Good news just in for crime fiction lovers: reading makes you smarter. That’s the conclusion of Global English Editing [an editing and proofreading service based in Southern California], which has checked all the relevant facts to support the theory and put them together into a fascinating infographic …

The majority of readers seem to find crime fiction to be therapeutic. The genre provides not only excitement and an escape from the regular world, but a sense of comfort in knowing that although troubling things may be happening in the book, you are safe on the couch in your pyjamas.
• In a Rap Sheet post just last week, I noted that Esquire magazine was important in getting Henry Kane’s Peter Chambers private-eye series off the ground. I quoted a source as saying that Chambers “made his debut in February 1947 [with ‘A Matter of Motive’] and remained an Esquire exclusive through the end of the decade.” Since then, I have located a scan online of how “A Matter of Motive” appeared in that issue of the mag. (Sorry, but you must be an Esquire subscriber to leaf through the whole story.) I also discovered—and can’t believe I didn’t know this before—that “man-about-Manhattan” Chambers was the star of a short-lived, 1954 radio drama series. Cast as Kane’s “private richard” in Crime and Peter Chambers was Dane Clark, who would later star on television in Justice (1954-1956), Bold Venture (1959), and as Lieutenant Arthur Tragg in The New Perry Mason (1973-1974). If you’re interested, you can listen to 21 installments of Crime and Peter Chambers by clicking here.

• In Reference to Murder spreads the word that Apple’s soon-to-debut, G-rated TV-streaming service “has given an eight-episode straight-to-series order to Defending Jacob, headlined and executive produced by Chris Evans. Created and written by Mark Bomback (Planet of the Apes trilogy) and based on William Landay’s bestselling [2012] novel, the project tells the story of a father dealing with the accusation that his son is a 14-year-old murderer.”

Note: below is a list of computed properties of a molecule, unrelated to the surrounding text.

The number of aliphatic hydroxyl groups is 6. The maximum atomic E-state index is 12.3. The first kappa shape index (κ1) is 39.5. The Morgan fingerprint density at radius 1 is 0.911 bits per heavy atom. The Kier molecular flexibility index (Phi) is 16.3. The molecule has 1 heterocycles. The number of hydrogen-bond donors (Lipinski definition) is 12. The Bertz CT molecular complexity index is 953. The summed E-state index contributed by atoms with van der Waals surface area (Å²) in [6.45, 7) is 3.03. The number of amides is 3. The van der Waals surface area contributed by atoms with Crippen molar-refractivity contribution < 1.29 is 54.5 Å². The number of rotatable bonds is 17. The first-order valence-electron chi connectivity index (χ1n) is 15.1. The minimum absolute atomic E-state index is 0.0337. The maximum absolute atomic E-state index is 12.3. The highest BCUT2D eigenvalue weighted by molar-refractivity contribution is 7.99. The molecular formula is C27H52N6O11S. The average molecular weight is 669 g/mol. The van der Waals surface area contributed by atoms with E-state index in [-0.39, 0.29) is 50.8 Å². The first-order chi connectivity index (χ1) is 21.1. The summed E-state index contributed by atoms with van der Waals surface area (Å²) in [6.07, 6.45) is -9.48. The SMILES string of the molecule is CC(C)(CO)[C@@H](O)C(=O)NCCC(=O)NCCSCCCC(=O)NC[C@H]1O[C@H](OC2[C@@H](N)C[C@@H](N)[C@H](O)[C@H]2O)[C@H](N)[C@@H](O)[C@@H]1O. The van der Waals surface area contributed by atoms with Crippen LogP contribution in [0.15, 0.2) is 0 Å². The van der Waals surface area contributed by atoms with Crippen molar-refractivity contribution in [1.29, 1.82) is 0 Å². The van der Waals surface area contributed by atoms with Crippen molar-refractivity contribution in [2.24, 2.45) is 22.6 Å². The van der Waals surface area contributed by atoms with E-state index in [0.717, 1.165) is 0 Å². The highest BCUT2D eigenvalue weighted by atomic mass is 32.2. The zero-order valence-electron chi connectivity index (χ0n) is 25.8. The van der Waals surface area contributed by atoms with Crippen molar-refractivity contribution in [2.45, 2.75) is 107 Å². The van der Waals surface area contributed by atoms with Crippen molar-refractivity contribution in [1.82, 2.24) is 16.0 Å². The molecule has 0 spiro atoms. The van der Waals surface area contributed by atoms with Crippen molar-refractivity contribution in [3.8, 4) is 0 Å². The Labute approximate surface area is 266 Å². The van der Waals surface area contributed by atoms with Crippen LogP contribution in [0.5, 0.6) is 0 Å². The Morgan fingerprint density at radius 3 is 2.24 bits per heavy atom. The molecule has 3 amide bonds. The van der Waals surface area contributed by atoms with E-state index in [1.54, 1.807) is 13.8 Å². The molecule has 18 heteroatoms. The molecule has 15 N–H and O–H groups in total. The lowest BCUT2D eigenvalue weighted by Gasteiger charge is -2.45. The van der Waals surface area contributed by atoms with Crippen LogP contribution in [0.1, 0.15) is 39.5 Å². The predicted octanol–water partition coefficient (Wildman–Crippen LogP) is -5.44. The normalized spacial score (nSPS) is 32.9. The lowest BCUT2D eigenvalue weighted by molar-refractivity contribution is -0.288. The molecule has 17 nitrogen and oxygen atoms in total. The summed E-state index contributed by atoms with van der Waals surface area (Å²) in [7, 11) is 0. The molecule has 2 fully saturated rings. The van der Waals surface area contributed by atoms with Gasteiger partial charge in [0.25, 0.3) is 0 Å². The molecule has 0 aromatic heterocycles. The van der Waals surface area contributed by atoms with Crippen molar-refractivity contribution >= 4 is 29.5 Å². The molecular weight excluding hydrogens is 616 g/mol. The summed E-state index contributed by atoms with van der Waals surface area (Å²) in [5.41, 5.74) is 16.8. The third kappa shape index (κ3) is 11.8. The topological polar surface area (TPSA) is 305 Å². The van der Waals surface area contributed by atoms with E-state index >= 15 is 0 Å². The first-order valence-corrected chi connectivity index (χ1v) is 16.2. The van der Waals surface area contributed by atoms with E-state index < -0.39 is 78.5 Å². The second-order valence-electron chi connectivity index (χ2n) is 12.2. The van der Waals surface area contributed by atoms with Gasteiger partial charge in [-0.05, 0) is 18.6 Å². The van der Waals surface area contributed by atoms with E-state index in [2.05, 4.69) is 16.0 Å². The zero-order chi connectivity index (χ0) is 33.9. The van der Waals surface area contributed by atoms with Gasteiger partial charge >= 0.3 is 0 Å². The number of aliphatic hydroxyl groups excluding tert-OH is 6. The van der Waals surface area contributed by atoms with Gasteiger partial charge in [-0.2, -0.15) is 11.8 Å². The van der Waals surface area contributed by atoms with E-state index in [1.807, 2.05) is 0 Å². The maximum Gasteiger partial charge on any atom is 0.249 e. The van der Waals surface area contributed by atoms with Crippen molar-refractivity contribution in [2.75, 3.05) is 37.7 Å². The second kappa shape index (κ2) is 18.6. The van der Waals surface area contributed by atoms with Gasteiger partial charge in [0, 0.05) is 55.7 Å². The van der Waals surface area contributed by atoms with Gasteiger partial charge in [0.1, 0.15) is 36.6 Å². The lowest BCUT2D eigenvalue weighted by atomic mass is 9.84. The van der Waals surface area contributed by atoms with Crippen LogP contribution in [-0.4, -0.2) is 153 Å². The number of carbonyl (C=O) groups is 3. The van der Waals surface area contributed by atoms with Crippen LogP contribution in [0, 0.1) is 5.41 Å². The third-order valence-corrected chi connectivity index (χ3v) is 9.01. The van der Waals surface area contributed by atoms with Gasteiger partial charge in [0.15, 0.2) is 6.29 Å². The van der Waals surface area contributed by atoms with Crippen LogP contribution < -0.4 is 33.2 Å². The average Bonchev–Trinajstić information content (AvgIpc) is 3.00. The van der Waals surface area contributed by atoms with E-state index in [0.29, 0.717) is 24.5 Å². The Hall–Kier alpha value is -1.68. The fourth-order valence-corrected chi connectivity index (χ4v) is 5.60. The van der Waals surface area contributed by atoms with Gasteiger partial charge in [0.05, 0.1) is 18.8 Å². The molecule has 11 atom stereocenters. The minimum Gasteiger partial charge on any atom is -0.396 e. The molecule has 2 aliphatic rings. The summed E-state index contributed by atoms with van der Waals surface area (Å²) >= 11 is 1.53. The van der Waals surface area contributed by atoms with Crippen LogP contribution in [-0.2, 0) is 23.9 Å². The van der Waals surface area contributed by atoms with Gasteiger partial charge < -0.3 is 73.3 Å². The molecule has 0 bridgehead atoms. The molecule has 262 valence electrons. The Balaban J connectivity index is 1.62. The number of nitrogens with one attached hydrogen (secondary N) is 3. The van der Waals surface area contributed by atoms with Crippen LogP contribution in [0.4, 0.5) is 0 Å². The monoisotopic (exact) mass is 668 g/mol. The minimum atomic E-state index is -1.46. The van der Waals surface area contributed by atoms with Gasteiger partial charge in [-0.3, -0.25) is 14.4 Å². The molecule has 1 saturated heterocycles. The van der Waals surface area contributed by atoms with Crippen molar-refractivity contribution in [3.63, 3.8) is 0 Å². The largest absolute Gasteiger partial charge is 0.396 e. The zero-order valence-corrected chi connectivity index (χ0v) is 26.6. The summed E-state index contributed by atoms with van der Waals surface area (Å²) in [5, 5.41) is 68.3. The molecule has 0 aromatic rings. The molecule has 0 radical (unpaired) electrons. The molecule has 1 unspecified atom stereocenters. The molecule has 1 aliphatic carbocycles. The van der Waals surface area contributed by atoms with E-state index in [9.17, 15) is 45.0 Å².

Really, The Monkees are releasing a Christmas album?

• My radar also somehow failed to catch The Dame Was Trouble, a collection of short crime stories by Canadian women authors, edited by Sarah L. Johnson, Halli Lilburne, and Cat McDonald, and released in July by Coffin Hop Press. Author-blogger C.S. O’Cinneide opines in She Kills Lit that each of the book’s contributions takes the “dame” archetype “out for a different spin. There are nasty dames, ingénue dames, ghost dames and double-agent dames. Gay dames, trans dames, and dames of colour. Dames who are detectives and cops, but also sex workers and hard-done-by diner owners. Dames out to even the score, to find love or money, or maybe just to find a little peace in a patriarchal world. Most of the time, some unsuspecting man dies who deserves it. No offense to the guys, but given the prolific trope of defenseless female victims, this is a refreshing change. One can only watch so many episodes of Law & Order: SVU without tiring of seductively arranged female bodies outlined in chalk.”

• This reminds me that it’s nearing time for me to think about building on my “12 Dames of Christmas” set of vintage paperback fronts in my other blog, Killer Covers.

• Did Nobel Prize-winning 20th-century author Isaac Bashevis Singer find literary inspiration in the obscure Yiddish pulp exploits of “Max Spitzkopf, the King of Detectives, the Viennese Sherlock Holmes,” a fictional sleuth created by Yoyne (Jonas) Kreppel? Apparently so. (Hat tip to Elizabeth Foxwell of The Bunburyist.)

• And here’s another batch of interviews worth checking out: Caroline and Charles Todd talk with Crimespree Magazine about their latest Bess Crawford mystery, A Forgotten Place; English author Mark Dawson discusses his new novel, Sleepers, with Crime Fiction Lover; and the MysteryPeople blog features a trio of conversations, with Sarah Gran (The Infinite Blacktop), Tom Siegel (The Astronaut’s Son), and Edwin Hill (Little Comfort).

1 comment:

Bill Selnes said...

Vicki Delany has a series set in a Cope Cod mystery bookstore. The first is called "Elementary, She Read".